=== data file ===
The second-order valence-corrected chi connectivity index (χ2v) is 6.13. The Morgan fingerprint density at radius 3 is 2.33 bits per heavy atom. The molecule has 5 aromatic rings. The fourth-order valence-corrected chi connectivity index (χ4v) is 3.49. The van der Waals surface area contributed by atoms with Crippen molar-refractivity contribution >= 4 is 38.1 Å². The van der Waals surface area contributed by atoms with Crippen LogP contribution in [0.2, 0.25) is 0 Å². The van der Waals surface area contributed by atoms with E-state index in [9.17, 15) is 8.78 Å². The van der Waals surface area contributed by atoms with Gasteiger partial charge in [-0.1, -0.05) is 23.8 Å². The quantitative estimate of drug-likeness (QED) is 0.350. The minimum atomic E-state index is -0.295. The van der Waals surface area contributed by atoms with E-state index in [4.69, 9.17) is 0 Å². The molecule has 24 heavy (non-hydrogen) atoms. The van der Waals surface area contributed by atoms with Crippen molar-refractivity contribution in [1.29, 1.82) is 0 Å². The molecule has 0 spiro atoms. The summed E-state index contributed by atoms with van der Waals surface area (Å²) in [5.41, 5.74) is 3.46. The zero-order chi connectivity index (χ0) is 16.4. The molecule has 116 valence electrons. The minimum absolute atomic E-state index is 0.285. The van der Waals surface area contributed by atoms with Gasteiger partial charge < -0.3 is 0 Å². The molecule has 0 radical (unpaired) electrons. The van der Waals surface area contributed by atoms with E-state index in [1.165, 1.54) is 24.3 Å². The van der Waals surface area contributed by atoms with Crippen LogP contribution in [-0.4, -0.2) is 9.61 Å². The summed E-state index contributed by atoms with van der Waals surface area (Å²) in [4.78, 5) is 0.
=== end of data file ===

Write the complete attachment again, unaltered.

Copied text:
The second-order valence-corrected chi connectivity index (χ2v) is 6.13. The Morgan fingerprint density at radius 3 is 2.33 bits per heavy atom. The molecule has 5 aromatic rings. The fourth-order valence-corrected chi connectivity index (χ4v) is 3.49. The van der Waals surface area contributed by atoms with Crippen molar-refractivity contribution >= 4 is 38.1 Å². The van der Waals surface area contributed by atoms with Crippen LogP contribution in [0.2, 0.25) is 0 Å². The van der Waals surface area contributed by atoms with E-state index in [9.17, 15) is 8.78 Å². The van der Waals surface area contributed by atoms with Gasteiger partial charge in [-0.1, -0.05) is 23.8 Å². The quantitative estimate of drug-likeness (QED) is 0.350. The minimum atomic E-state index is -0.295. The van der Waals surface area contributed by atoms with E-state index in [4.69, 9.17) is 0 Å². The molecule has 24 heavy (non-hydrogen) atoms. The van der Waals surface area contributed by atoms with Crippen molar-refractivity contribution in [1.29, 1.82) is 0 Å². The molecule has 0 spiro atoms. The summed E-state index contributed by atoms with van der Waals surface area (Å²) in [5.41, 5.74) is 3.46. The zero-order chi connectivity index (χ0) is 16.4. The molecule has 116 valence electrons. The minimum absolute atomic E-state index is 0.285. The van der Waals surface area contributed by atoms with Gasteiger partial charge < -0.3 is 0 Å². The molecule has 0 radical (unpaired) electrons. The van der Waals surface area contributed by atoms with E-state index in [1.165, 1.54) is 24.3 Å². The van der Waals surface area contributed by atoms with Crippen LogP contribution in [-0.4, -0.2) is 9.61 Å². The summed E-state index contributed by atoms with van der Waals surface area (Å²) in [4.78, 5) is 0.